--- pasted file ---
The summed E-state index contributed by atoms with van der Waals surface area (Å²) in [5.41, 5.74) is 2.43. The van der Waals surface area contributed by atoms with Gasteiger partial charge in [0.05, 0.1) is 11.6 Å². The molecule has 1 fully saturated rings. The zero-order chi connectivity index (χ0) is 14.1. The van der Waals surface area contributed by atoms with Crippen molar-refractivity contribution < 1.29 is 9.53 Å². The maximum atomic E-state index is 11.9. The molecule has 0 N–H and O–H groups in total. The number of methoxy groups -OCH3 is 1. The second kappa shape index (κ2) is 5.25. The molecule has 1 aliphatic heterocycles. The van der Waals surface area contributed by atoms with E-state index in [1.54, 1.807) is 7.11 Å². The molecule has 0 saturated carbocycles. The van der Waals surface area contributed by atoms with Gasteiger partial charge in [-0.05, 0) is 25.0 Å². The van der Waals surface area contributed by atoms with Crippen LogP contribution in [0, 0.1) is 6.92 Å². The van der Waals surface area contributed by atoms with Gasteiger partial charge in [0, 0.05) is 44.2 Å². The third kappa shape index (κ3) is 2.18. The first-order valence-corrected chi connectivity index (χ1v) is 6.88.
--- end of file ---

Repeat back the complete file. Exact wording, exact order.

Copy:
The summed E-state index contributed by atoms with van der Waals surface area (Å²) in [5.41, 5.74) is 2.43. The van der Waals surface area contributed by atoms with Gasteiger partial charge in [0.05, 0.1) is 11.6 Å². The molecule has 1 fully saturated rings. The zero-order chi connectivity index (χ0) is 14.1. The van der Waals surface area contributed by atoms with Crippen molar-refractivity contribution < 1.29 is 9.53 Å². The maximum atomic E-state index is 11.9. The molecule has 0 N–H and O–H groups in total. The number of methoxy groups -OCH3 is 1. The second kappa shape index (κ2) is 5.25. The molecule has 1 aliphatic heterocycles. The van der Waals surface area contributed by atoms with E-state index in [1.54, 1.807) is 7.11 Å². The molecule has 0 saturated carbocycles. The van der Waals surface area contributed by atoms with Gasteiger partial charge in [-0.05, 0) is 25.0 Å². The van der Waals surface area contributed by atoms with Crippen LogP contribution in [0, 0.1) is 6.92 Å². The van der Waals surface area contributed by atoms with Gasteiger partial charge in [0, 0.05) is 44.2 Å². The third kappa shape index (κ3) is 2.18. The first-order valence-corrected chi connectivity index (χ1v) is 6.88.